Biomedical sciences student learns by doing
Graduate student Max Cayo discusses his research with
Dr. Stephen Duncan. “He’s the most scholarly scientist I’ve ever met, and in that sense, I know I'm incredibly lucky to have him as a mentor,” Max says.
The complex medical questions of tomorrow will require a new generation of scientists with the skills to discover knowledge that enhances human health. The Medical College’s Graduate School of Biomedical Sciences leverages the expertise of dedicated faculty mentors in an environment that supports innovative thought to train the researchers and scholars who will create the tools, technologies and treatments of the future.
Max Cayo may be a future physician-scientist, but he is already a productive researcher. Midway through his third year of PhD studies in the Medical College of Wisconsin’s Graduate School of Biomedical Sciences, Max has accomplished the rare feat of obtaining a National Institutes of Health (NIH) grant as a student, and with his mentor, Stephen Duncan, DPhil, is advancing translational research to improve treatments for cardiovascular diseases.
Max is working toward a dual MD-PhD in the College’s Medical Scientist Training Program. He brings a background in medicine, cell biology and drug discovery to the laboratory of Dr. Duncan, a nationally recognized innovator in stem cell and developmental biology. Dr. Duncan is a lead investigator for a
$9 million NIH grant awarded this year to use stem cells to study the
genetics of cardiovascular disease. Max aspires to blend their approaches for the greatest impact on human health.
“Dr. Duncan has been extremely open with and supportive of my ideas, which he has strengthened, shaped and sharpened,” Max said. “His guidance, leadership and mentoring have completely shifted the trajectory of my career and enabled a whole array of opportunities that wouldn’t have otherwise been available.”
Max’s grant, specifically from the NIH’s National Institute of Diabetes and Digestive and Kidney Diseases, is to investigate the use of stem cell-derived liver cells to study a common, inherited disorder named familial hypercholesterolemia, which is marked by elevated LDL cholesterol. The disease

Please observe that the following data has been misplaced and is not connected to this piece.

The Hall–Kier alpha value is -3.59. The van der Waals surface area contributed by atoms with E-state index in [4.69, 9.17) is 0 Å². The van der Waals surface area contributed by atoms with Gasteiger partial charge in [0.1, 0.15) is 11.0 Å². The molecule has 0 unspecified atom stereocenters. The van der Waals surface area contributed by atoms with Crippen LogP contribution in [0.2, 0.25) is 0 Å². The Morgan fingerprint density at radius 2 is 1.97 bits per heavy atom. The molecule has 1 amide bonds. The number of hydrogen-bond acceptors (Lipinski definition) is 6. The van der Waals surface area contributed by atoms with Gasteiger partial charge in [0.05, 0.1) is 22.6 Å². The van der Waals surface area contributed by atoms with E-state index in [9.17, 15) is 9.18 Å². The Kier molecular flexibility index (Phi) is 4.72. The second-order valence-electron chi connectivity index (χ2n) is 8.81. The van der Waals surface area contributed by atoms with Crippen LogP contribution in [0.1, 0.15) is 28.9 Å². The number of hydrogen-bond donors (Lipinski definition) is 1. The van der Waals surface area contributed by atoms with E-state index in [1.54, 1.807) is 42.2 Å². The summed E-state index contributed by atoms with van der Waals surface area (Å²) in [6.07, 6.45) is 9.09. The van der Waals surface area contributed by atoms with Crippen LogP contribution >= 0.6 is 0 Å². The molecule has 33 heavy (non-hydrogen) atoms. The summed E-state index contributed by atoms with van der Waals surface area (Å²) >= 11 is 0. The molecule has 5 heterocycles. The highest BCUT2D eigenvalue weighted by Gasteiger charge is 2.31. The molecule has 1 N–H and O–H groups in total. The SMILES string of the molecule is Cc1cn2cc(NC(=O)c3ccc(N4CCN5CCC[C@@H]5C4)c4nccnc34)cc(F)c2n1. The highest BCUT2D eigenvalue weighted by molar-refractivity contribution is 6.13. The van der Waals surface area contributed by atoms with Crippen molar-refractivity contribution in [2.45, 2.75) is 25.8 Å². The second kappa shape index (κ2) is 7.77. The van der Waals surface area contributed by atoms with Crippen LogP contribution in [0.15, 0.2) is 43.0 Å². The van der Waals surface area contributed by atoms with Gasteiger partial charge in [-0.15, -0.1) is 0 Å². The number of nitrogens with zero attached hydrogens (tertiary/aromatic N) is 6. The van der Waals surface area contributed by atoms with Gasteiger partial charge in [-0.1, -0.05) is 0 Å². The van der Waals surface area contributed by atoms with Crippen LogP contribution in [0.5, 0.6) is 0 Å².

affects about one in every 500 people. Cardiovascular and metabolic diseases, which are closely linked with lipid and cholesterol levels, are the leading causes of illness and death in humans, are extraordinarily expensive to treat and manage, and are growing rapidly in the developing world as populations become more prosperous.
By applying techniques honed in the Duncan lab, Max can collect a small sample of skin cells from a patient with hypercholesterolemia and transform them into “induced pluripotent stem cells,” which have the potential to become any type of cell in the body. The research team then influences the stem cells to develop into liver cells. Max hypothesizes that these induced liver cells will carry the same disease characteristics as the patient’s actual liver cells. This would allow researchers to test the effectiveness of new drugs and therapies on liver tissue in the lab, eventually leading to improved treatments for familial hypercholesterolemia.
The biggest challenge in the research is directing the stem cells to become the tissue type wanted, but that is where Dr. Duncan’s counsel is particularly valuable. He is an international authority on generating liver tissue from human stem cells. As a mentor and leader, Dr. Duncan is preparing Max for a promising future as a scientist and physician.
Dr. Duncan is the Marcus Professor of Human and Molecular Genetics; Professor of Cell Biology, Neurobiology and Anatomy; and Director of the Medical College’s Program in Regenerative Medicine and Stem Cell Biology.